Hee HI. Selection of laryngeal electrodes for intraoperative laryngeal nerve monitoring. J Anaesthesiol Clin Pharmacol [serial online] 2019 [cited 2019 Jul 20];35:132-5. Available from: http://www.joacp.org/text.asp?2019/35/1/132/256387



Madam,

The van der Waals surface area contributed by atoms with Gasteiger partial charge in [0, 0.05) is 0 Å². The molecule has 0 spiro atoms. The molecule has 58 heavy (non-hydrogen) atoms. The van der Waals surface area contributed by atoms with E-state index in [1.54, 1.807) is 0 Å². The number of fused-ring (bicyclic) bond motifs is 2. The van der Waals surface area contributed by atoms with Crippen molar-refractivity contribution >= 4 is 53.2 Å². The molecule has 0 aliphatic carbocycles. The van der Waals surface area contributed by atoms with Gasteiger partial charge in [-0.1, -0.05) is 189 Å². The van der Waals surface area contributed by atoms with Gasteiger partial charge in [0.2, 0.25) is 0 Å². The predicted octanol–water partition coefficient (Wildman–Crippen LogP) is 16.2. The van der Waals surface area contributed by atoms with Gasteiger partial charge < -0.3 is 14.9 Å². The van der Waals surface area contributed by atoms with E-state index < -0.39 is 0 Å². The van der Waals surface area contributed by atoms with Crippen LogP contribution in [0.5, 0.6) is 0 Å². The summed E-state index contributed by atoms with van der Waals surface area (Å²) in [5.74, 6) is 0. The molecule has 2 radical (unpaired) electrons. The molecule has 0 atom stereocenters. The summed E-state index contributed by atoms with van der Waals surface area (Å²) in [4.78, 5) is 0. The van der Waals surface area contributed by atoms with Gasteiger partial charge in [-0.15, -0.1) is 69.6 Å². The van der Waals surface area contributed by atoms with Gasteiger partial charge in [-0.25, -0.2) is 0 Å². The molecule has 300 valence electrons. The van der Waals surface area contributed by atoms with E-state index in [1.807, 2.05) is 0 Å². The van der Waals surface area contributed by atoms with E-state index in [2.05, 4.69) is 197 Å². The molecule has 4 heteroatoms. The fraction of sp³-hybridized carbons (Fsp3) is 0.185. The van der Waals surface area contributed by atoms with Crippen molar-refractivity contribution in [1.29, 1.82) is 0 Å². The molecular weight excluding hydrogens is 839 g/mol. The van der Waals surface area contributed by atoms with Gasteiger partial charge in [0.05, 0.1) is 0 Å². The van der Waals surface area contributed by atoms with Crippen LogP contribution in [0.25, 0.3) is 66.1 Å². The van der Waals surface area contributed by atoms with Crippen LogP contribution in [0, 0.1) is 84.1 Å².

Neurophysiological monitoring for localization of the laryngeal nerve is achieved through surface contact between laryngeal muscles and specialized laryngeal electrode. These electrodes are commercially available as disposable surface adhesives or embedded within an electromyograph (EMG) tracheal tube. Besides understanding the structure and function,[1] it is prudent for anesthesiologists to be cognizant of commercially available options to allow discerning selection for the best fit that is essential for its function [Table 1]. Electrode embedded EMG tracheal tubes are commercially available in sizes from 6 to 9 mm internal diameter (I.D.). Compared to the earlier Medtronic Xomed tracheal tube, the newer TriVantage tracheal tube has a smaller outer diameter that is comparable with standard tracheal tubes. Its possible availability in 5 mm I.D. further improves its suitability for smaller adults and children. However, lack of ½ sizes with EMG tubes remains a major shortcoming for paediatric use. The other option is commercial surface laryngeal electrode adhesives which are available in sizes that fit tracheal tube ranging from 4 to 10 mm I.D, enabling utility in younger or smaller patients. These electrodes are designed to adhere onto preselected tracheal tubes of specified I.D. as recommended by manufacturers. To optimize the fit with the true vocal cords to allow detection of bilateral laryngeal responses, selected tracheal tube are prepared by adhering the surface adhesives to the tube at appropriate shaft position. Compared to the typical flush design of other laryngeal electrodes, the newer bulb design of Neurosign's lantern laryngeal electrode has the advantage of ensuring contact with the vocal cords even if tracheal tube position is suboptimal. Adhesion of contact electrodes onto the tracheal tube shaft nevertheless increases the rigidity and adds to its overall outer diameter. For children, the wider selection of commercial brands and sizes makes adhesive electrodes a feasible option though there is still lack of adhesive electrodes fitting tracheal tube sizes smaller than 4-mm I.D. When larger electrode than recommended is used, care must be taken to minimize overlapping of electrodes for proper functioning.